The "Van Meer" Technique to Scar Closing

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St Louis, MO
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#1
This technique was shared w/ me a short while ago in regards to possibly help w/ the closing of possible scars on this rather large maple that I have from Growing Grounds, seen here:

http://www.bonsainut.com/threads/acer-pal-newest-addition.24722/

Does anyone have experience w/ the Van Meer technique? If so, any thoughts or feelings about it? Has anyone tried it on Maples? Here is a link about the process:

http://ofbonsai.org/techniques/styles-and-styling/the-van-meer-technique


Seems to logically make sense and the article appears to show some nice work. Any thoughts Nutters?
 

MACH5

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#6
I have not tried this. Then again, I have not found a good reason why to do so. Although a very cool technique and idea, I think you need near surgical precision to pull it off. Even if you are successful, I wonder how nicely it will heal? It seems to me that this is worth trying, more to flaunt your own horticultural technical bravado, than really needing to this over more traditional methods for healing wounds.

I definitely would try this on a piece of cheap material first!
 
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#8
The nice thing is that if you attempt it and it doesn't work you can still cut flush because the technique relies on making the first cut higher up on the tree/limb.
 
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#9
I saw this technique, and then tried to modify it a bit for my coast redwood. Instead of cutting flaps of bark, I took a whorl near my chop site and carved the wood away behind it. After that, I bent the whorl over and stapled it to the top of the chop site and cut pasted over it. The constant rain has washed away most of my cut paste, so I need to reapply. My plan is to use the excessive budding from the whorl to heal the wound more quickly. If I did it more neatly, I could probably have kept more of the cambium intact, but a month after chopping I have high hopes for my experiment.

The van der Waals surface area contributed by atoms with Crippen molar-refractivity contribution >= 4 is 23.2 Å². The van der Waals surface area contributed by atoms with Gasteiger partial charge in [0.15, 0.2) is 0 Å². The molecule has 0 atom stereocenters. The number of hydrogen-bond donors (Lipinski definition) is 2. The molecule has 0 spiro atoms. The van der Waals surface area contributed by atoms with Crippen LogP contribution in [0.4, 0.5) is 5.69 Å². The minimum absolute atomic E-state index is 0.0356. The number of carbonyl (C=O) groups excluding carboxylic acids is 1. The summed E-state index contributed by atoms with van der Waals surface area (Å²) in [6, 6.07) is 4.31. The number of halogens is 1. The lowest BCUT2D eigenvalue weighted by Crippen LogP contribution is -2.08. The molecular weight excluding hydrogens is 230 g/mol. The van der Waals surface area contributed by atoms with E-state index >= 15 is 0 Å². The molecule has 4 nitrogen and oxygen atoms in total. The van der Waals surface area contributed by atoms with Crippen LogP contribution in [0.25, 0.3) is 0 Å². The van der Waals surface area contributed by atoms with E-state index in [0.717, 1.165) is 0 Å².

IMG_0947.JPG
 
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New Jersey
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#10
I have not tried this. Then again, I have not found a good reason why to do so. Although a very cool technique and idea, I think you need near surgical precision to pull it off. Even if you are successful, I wonder how nicely it will heal? It seems to me that this is worth trying, more to flaunt your own horticultural technical bravado, than really needing to this over more traditional methods for healing wounds.

I definitely would try this on a piece of cheap material first!
Is there a thread I could reference for the traditional method of healing large wounds. I also was interested in trying this on my Sharps pygmy but I think It may be too precise for my level . I was planning on removing two large branches. Your experience on the Maple threads is greatly appreciated.
 

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#11
There have been a number of threads on B-nut about the subject. Search 'Van Meer Technique". I have tried it a couple of times with no success. I have tried to follow other's experience with it. I don't think anyone has had great success with it.